National Academy of Television Arts & Sciences Award for distinguished service awarded to Groucho Marx on February 11, 1961. The award is a black wooden plaque with green felt backing and a metal-linked chain for hanging. Two metal pieces are mounted on the front, one of which is a bronze medalion.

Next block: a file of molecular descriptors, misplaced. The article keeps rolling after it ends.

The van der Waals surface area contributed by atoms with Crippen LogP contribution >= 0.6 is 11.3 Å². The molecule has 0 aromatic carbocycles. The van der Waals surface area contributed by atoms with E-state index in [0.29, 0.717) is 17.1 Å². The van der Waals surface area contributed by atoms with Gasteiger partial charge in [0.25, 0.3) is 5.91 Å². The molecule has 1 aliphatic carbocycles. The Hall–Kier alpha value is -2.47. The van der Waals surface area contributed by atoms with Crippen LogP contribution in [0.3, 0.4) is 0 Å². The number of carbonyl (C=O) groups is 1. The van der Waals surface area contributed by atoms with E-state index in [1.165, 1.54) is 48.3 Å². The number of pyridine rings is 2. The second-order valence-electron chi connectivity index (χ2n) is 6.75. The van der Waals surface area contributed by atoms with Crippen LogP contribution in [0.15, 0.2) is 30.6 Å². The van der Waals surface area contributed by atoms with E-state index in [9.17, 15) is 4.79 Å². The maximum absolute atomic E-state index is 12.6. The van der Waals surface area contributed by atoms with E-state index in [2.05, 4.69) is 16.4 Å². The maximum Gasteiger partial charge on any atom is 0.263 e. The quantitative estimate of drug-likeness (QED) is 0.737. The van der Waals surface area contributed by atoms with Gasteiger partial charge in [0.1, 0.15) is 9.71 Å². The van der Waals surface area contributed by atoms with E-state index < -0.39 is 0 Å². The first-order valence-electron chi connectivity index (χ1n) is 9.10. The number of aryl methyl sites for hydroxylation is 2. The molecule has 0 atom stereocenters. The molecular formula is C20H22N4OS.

Julius H. "Groucho" Marx (1890-1977) was an influential, popular, and versatile entertainer best known for his film appearances alongside brothers Arthur ("Harpo") and Leonard ("Chico") in the 1930s and 40s. The Marx Brothers, including lesser-known siblings Herbert ("Zeppo") and Milton ("Gummo") began their careers singing and cracking jokes on vaudeville stages across the country in the 1900s. By the 1920s, the Marx Brothers had become the most popular comedians on the Broadway stage, each with a characteristic costume and persona they combined to create antic and zany performances in a series of successful musical comedies. Groucho was known for his signature eyeglasses, greasepaint mustache and eyebrows, and irreverent wisecracks The brothers' films The Coconauts, Animal Crackers, Monkey Business, Horse Feathers, Duck Soup, and A Night at the Opera among others, were critical and popular successes. In his later years Groucho was a popular solo radio, television, and film performer, helming the quiz series You Bet Your Life from 1947-1961.
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